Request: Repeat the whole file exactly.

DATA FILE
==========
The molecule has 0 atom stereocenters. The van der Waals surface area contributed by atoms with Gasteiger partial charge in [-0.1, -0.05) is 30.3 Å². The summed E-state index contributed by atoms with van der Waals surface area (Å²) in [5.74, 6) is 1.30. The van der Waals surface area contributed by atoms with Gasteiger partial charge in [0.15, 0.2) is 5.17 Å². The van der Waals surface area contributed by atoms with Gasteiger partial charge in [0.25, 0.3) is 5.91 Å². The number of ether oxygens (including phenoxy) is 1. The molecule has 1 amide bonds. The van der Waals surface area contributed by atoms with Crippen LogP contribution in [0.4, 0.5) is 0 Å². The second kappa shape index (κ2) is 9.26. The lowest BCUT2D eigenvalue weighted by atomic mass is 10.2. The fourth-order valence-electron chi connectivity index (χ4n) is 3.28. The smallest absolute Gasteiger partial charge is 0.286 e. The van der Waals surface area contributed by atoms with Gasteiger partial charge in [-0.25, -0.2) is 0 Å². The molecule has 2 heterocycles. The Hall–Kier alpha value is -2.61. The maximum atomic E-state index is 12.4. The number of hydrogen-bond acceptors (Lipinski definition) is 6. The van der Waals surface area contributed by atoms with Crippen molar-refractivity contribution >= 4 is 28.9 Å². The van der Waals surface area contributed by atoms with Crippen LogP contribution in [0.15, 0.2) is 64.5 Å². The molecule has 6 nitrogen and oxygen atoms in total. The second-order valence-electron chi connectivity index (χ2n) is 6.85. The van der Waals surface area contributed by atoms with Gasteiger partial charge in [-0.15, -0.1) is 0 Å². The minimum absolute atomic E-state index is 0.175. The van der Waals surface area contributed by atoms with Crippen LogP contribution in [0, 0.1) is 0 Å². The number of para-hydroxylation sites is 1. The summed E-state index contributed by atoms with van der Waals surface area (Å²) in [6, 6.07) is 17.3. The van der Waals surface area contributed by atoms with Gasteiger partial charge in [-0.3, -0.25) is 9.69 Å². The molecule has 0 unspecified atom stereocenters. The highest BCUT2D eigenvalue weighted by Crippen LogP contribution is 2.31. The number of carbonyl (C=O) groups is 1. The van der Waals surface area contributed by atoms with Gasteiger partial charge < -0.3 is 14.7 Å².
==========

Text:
The molecule has 0 atom stereocenters. The van der Waals surface area contributed by atoms with Gasteiger partial charge in [-0.1, -0.05) is 30.3 Å². The summed E-state index contributed by atoms with van der Waals surface area (Å²) in [5.74, 6) is 1.30. The van der Waals surface area contributed by atoms with Gasteiger partial charge in [0.15, 0.2) is 5.17 Å². The van der Waals surface area contributed by atoms with Gasteiger partial charge in [0.25, 0.3) is 5.91 Å². The number of ether oxygens (including phenoxy) is 1. The molecule has 1 amide bonds. The van der Waals surface area contributed by atoms with Crippen LogP contribution in [0.4, 0.5) is 0 Å². The second kappa shape index (κ2) is 9.26. The lowest BCUT2D eigenvalue weighted by atomic mass is 10.2. The fourth-order valence-electron chi connectivity index (χ4n) is 3.28. The smallest absolute Gasteiger partial charge is 0.286 e. The van der Waals surface area contributed by atoms with Gasteiger partial charge in [-0.25, -0.2) is 0 Å². The molecule has 2 heterocycles. The Hall–Kier alpha value is -2.61. The maximum atomic E-state index is 12.4. The number of hydrogen-bond acceptors (Lipinski definition) is 6. The van der Waals surface area contributed by atoms with Crippen molar-refractivity contribution >= 4 is 28.9 Å². The van der Waals surface area contributed by atoms with Crippen LogP contribution in [0.15, 0.2) is 64.5 Å². The molecule has 6 nitrogen and oxygen atoms in total. The second-order valence-electron chi connectivity index (χ2n) is 6.85. The van der Waals surface area contributed by atoms with Gasteiger partial charge in [-0.15, -0.1) is 0 Å². The minimum absolute atomic E-state index is 0.175. The van der Waals surface area contributed by atoms with Crippen LogP contribution in [0, 0.1) is 0 Å². The number of para-hydroxylation sites is 1. The summed E-state index contributed by atoms with van der Waals surface area (Å²) in [6, 6.07) is 17.3. The van der Waals surface area contributed by atoms with Gasteiger partial charge in [-0.3, -0.25) is 9.69 Å². The molecule has 0 unspecified atom stereocenters. The highest BCUT2D eigenvalue weighted by Crippen LogP contribution is 2.31. The number of carbonyl (C=O) groups is 1. The van der Waals surface area contributed by atoms with Gasteiger partial charge < -0.3 is 14.7 Å².